Jane Austen: “Pride and Prejudice”

See image credit below.

See image credit below.

For my mother, Bonnie Burrows, in honor of her birthday

“It is a truth universally acknowledged that a single man in possession of a good fortune must be in want of a wife.”

There are few opening lines to novels as famous as this one.

The novel in question is, of course, Jane Austen’s Pride and Prejudice. Published in 1813, the novel spins out from this opening line. Indeed, Pride and Prejudice is a classic – maybe the classic – example of a “marriage plot” novel. This type of novel drives forward to marriage, a wedding (or two!) by novel’s end. It will seem in a marriage plot novel (or marriage plot film) that the star-crossed lovers will never find, meet, and/or reconcile with each other – but inevitably they do, and by definition, they marry. (For a thoughtful take on the marriage plot, see Adelle Waldman’s New Yorker article, “Why the Marriage Plot Need Never Get Old.”)

While Austen didn’t invent the marriage plot, she is perhaps the greatest creator of novels in this genre. The fun of Jane Austen is in seeing the challenges she subjects her characters to, what twists and turns they’ll confront as they make their way to the altar. In this case, will Elizabeth marry Collins, or will she fall for that haughty, opinionated Darcy? And if you cast your vote for Darcy, how on earth will Austen ever get these two headstrong characters together at the same time?

Though Austen’s novels were first published anonymously and though they did not bring her fame in her lifetime, she is practically a cottage industry now. More than a cottage industry – more like an industry giant. She is an institution, and a money-making one at that. One of the most beloved novels in the English language, Pride and Prejudice has sold over 20 million copies, and Austen’s five other major novels are still read and enjoyed by many as well.

There have been too many film and television adaptations to count (though Colin Firth’s portrayal of Darcy is so good that we may as well stop, don’t you think?). There have been inventive rewrites, such as Helen Fielding’s 1996 novel, Bridget Jones’s Diary (my favorite of the modern takes on Pride and Prejudice), and even the 2009 parody, Pride and Prejudice and Zombies.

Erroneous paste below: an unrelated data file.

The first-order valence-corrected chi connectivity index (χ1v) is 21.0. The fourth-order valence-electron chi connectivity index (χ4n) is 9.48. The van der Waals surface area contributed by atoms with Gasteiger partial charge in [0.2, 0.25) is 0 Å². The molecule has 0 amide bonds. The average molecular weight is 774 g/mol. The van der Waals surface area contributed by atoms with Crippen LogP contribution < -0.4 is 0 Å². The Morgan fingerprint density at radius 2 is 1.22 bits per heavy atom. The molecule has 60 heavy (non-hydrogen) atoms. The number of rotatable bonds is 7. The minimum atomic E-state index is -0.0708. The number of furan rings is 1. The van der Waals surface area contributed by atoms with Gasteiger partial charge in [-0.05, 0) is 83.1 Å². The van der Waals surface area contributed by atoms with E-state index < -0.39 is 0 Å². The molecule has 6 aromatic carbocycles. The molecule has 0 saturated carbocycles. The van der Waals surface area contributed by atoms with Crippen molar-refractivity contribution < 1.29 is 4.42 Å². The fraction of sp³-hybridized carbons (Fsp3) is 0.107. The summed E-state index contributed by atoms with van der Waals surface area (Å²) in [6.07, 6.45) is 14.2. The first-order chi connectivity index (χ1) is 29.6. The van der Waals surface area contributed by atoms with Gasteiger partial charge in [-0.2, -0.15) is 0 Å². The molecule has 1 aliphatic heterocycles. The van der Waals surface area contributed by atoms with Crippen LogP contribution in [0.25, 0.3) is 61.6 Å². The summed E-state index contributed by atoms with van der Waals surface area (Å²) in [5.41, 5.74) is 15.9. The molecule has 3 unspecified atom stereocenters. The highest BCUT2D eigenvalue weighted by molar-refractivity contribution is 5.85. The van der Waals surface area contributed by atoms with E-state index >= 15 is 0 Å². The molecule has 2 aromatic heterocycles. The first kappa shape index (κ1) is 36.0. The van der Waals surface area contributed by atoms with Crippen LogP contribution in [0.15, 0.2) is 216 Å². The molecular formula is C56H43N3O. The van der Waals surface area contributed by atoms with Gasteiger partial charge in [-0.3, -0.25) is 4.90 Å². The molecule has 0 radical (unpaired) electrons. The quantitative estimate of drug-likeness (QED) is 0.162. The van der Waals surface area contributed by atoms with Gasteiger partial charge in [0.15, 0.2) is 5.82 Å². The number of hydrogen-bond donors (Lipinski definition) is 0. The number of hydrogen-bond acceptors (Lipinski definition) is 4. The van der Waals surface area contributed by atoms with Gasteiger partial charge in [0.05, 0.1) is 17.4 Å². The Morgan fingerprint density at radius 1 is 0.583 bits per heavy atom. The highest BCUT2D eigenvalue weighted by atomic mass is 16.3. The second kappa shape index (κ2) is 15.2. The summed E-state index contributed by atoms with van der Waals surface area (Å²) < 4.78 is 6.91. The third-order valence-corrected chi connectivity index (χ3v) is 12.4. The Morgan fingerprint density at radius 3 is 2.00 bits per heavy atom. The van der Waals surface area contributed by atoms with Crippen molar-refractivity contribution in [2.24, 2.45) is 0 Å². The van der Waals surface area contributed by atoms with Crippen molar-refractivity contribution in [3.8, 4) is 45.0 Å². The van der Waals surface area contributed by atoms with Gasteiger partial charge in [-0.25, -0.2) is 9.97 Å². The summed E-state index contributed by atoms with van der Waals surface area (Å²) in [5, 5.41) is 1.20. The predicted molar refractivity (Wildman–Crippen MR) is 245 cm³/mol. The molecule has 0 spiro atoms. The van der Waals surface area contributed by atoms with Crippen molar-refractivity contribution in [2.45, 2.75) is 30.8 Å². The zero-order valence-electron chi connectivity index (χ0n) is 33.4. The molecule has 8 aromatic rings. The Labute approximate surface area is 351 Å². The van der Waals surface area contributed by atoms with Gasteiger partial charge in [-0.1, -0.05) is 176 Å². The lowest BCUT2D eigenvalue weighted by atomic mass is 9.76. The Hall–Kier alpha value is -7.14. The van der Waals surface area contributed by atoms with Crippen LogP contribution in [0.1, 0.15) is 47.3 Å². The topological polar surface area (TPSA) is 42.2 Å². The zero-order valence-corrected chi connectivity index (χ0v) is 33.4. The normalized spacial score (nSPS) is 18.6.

What are your favorite scenes from Pride and Prejudice? What moments stand out to you? Of course, the scene where Elizabeth reads Darcy’s letter is at the heart of the novel, as Elizabeth realizes she must confront both her pride and her prejudice. Below, I read one of my other favorite moments, this one near the novel’s opening as Elizabeth races across fields that are wet and dirty after a downpour, determined to tend to her ailing sister. It is the perfect introduction to this delightfully spirited heroine. She’s been with us for over two hundred years, but she still leaps off the page and seems every bit as bold, new, and fresh as she must have seemed when Austen created her.

Ready to meet or reacquaint yourself with Elizabeth Bennet? You can read the novel for free online – but of course, this is one book you’ll just want to curl up with in hard copy with a cup of tea at your side. If you need help keeping track of the novel’s many characters and their intricate relationships with each other, you might consult a diagram of their relationships or a family tree.

If you want to delve a little deeper into all things Austen, visit Jane Austen’s House Museum, which bills itself as the “heart of Hampshire,” or the Jane Austen Centre in Bath. And if you’re really a devoted fan, you might want to travel to Bath for the annual ten-day Jane Austen Festival held each September. The festival features Regency reenactors, “theatre, music, food, a ball, workshops, readings, dances and the famous Regency Promenade.” You’ll also find Austen resources at the Jane Austen Society of North America and the Jane Austen Society of the United Kingdom.

Listen:Listen as I read Chapter Seven from Jane Austen’s Pride and Prejudice. Here Elizabeth Bennet comes fully to life with “weary ankles, dirty stockings, and a face glowing with the warmth of exercise.”

 

Image Credit: Portrait of Jane Austen, public domain, https://commons.wikimedia.org/wiki/File:Jane_Austen_coloured_version.jpg.

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